Sand - Golem. 1974 Germany

Sand's Golem could have only come from one time and place, and that's early 1970's Germany. Anything else, and it flat out doesn't work. What we have here is a basic folk album drenched in Kosmische dressing. Somewhat like Dom, but not near as inventive, pensive, or intense. This is more like watching a common folk act on stage, but with a good buzz on (and to that point, 'On the Corner' takes away the fuzzy lens, and it's not pretty). For one thing, it was a studio project to begin with, mainly to help demonstrate the new Artificial Head System. Klaus Schulze's fingerprints are all over this from a sound perspective, so if you're not a fan of his, then I suggest you maybe steer clear. But once Current 93's David Tibet and NWW's Steven Stapleton went hogwild on the album (and released it jointly on CD), it became a cult classic sought after by disciples of both groups. And now, some years later, the "overhyped" crowd has showed up and are squawking FOUL. Fair? No, not really. It's an understated and trippy 1970s album, which doesn't always play well in modern times. All the same, it's easy to understand why Sand isn't highly revered in all quarters. Take away the electronics, and the appreciation of the unhinged experimentalism of the era, and there isn't much else to grab onto here. File under the Good, But... category. And yes, 'Sarah' is the gem of the album for sure.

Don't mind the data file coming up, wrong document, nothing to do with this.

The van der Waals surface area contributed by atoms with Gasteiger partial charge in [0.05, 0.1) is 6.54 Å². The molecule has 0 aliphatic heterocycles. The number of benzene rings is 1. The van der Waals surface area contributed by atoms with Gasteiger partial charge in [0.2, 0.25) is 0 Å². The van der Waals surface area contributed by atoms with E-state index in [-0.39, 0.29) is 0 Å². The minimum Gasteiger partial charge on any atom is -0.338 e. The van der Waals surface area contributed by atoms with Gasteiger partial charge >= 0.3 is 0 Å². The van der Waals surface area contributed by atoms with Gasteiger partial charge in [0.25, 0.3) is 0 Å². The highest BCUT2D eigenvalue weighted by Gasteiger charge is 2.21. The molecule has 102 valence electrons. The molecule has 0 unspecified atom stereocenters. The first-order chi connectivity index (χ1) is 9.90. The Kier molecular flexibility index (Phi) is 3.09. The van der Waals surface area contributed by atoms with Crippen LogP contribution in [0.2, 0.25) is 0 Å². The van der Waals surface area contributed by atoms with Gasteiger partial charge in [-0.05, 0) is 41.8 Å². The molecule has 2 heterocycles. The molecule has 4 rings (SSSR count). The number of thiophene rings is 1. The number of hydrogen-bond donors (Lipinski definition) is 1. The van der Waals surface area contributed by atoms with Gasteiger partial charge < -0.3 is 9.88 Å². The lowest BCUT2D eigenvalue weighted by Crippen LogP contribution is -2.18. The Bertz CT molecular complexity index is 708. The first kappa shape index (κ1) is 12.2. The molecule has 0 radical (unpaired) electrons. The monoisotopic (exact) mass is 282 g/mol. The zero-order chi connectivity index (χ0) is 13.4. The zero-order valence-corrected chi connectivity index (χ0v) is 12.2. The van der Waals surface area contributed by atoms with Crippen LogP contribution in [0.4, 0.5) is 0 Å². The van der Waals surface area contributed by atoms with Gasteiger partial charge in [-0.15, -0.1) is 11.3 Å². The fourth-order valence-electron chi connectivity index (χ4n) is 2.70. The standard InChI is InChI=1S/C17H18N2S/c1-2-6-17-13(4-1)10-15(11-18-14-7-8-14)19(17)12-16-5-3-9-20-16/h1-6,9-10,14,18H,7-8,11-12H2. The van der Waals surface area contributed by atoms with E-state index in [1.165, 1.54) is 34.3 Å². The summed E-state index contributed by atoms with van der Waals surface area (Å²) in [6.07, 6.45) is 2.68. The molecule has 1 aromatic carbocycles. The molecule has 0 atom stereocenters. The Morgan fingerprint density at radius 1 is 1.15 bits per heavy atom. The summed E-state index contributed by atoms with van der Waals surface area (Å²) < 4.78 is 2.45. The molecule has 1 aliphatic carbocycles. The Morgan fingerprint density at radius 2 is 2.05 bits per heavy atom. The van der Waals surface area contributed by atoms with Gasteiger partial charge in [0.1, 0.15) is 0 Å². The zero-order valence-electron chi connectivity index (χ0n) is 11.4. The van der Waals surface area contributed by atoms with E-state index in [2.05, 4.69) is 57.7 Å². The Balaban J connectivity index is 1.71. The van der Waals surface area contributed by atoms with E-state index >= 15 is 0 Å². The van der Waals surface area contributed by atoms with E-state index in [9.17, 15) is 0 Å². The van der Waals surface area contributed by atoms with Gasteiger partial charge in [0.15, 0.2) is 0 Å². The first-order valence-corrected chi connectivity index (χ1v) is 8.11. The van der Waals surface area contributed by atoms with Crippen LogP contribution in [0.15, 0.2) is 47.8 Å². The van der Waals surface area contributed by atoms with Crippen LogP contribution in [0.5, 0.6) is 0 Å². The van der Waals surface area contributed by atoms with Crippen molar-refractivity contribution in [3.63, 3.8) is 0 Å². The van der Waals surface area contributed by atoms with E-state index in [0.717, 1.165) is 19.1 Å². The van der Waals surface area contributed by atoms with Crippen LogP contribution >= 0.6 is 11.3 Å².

Personal collection

CD: 1996 United Durtro (UK) as Ultraphonic Seraphim

This 2 CD set includes much more unreleased Sand material (a full disc and a half - and as such, is worthy of a separate rating) plus liner notes from the band, Tibet, and Stapleton + photos, etc.... A real first class job and well worth owning. I did once have the original LP in the early 90s, but it was not in very good shape and sold it when the CD arrived. This is an album that must have clean sounding vinyl, or it ruins the experience.

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